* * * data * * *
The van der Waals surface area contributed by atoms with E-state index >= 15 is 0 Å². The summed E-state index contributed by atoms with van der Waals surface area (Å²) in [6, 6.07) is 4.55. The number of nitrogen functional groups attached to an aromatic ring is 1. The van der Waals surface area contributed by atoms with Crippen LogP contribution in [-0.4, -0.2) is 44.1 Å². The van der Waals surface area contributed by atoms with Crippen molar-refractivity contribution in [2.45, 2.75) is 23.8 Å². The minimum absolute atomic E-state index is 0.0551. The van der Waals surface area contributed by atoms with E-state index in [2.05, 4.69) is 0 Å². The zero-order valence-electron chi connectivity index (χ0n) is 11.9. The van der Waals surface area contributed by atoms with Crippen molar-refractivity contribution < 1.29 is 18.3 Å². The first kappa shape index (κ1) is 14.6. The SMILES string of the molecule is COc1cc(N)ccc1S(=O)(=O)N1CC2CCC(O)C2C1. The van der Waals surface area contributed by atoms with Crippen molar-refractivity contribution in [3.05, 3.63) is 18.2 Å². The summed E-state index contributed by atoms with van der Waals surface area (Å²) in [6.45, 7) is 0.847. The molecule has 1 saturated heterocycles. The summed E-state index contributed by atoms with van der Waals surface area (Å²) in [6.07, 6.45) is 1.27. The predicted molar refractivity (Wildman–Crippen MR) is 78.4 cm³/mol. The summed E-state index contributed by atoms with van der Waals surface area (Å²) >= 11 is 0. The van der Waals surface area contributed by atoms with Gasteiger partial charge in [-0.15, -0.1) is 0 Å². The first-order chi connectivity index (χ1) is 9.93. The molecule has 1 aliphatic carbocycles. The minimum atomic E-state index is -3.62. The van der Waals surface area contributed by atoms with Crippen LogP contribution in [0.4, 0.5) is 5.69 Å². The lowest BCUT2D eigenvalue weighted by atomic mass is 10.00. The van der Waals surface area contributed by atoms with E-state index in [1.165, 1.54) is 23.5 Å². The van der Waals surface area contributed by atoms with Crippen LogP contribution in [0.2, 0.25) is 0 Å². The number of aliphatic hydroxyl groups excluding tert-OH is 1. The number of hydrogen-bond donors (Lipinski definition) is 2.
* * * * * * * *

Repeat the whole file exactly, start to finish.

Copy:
The van der Waals surface area contributed by atoms with E-state index >= 15 is 0 Å². The summed E-state index contributed by atoms with van der Waals surface area (Å²) in [6, 6.07) is 4.55. The number of nitrogen functional groups attached to an aromatic ring is 1. The van der Waals surface area contributed by atoms with Crippen LogP contribution in [-0.4, -0.2) is 44.1 Å². The van der Waals surface area contributed by atoms with Crippen molar-refractivity contribution in [2.45, 2.75) is 23.8 Å². The minimum absolute atomic E-state index is 0.0551. The van der Waals surface area contributed by atoms with E-state index in [2.05, 4.69) is 0 Å². The zero-order valence-electron chi connectivity index (χ0n) is 11.9. The van der Waals surface area contributed by atoms with Crippen molar-refractivity contribution < 1.29 is 18.3 Å². The first kappa shape index (κ1) is 14.6. The SMILES string of the molecule is COc1cc(N)ccc1S(=O)(=O)N1CC2CCC(O)C2C1. The van der Waals surface area contributed by atoms with Crippen molar-refractivity contribution in [3.05, 3.63) is 18.2 Å². The summed E-state index contributed by atoms with van der Waals surface area (Å²) in [6.45, 7) is 0.847. The molecule has 1 saturated heterocycles. The summed E-state index contributed by atoms with van der Waals surface area (Å²) in [6.07, 6.45) is 1.27. The predicted molar refractivity (Wildman–Crippen MR) is 78.4 cm³/mol. The summed E-state index contributed by atoms with van der Waals surface area (Å²) >= 11 is 0. The van der Waals surface area contributed by atoms with Gasteiger partial charge in [-0.15, -0.1) is 0 Å². The first-order chi connectivity index (χ1) is 9.93. The molecule has 1 aliphatic carbocycles. The minimum atomic E-state index is -3.62. The van der Waals surface area contributed by atoms with Crippen LogP contribution in [0.4, 0.5) is 5.69 Å². The lowest BCUT2D eigenvalue weighted by atomic mass is 10.00. The van der Waals surface area contributed by atoms with E-state index in [1.165, 1.54) is 23.5 Å². The van der Waals surface area contributed by atoms with Crippen LogP contribution in [0.2, 0.25) is 0 Å². The number of aliphatic hydroxyl groups excluding tert-OH is 1. The number of hydrogen-bond donors (Lipinski definition) is 2.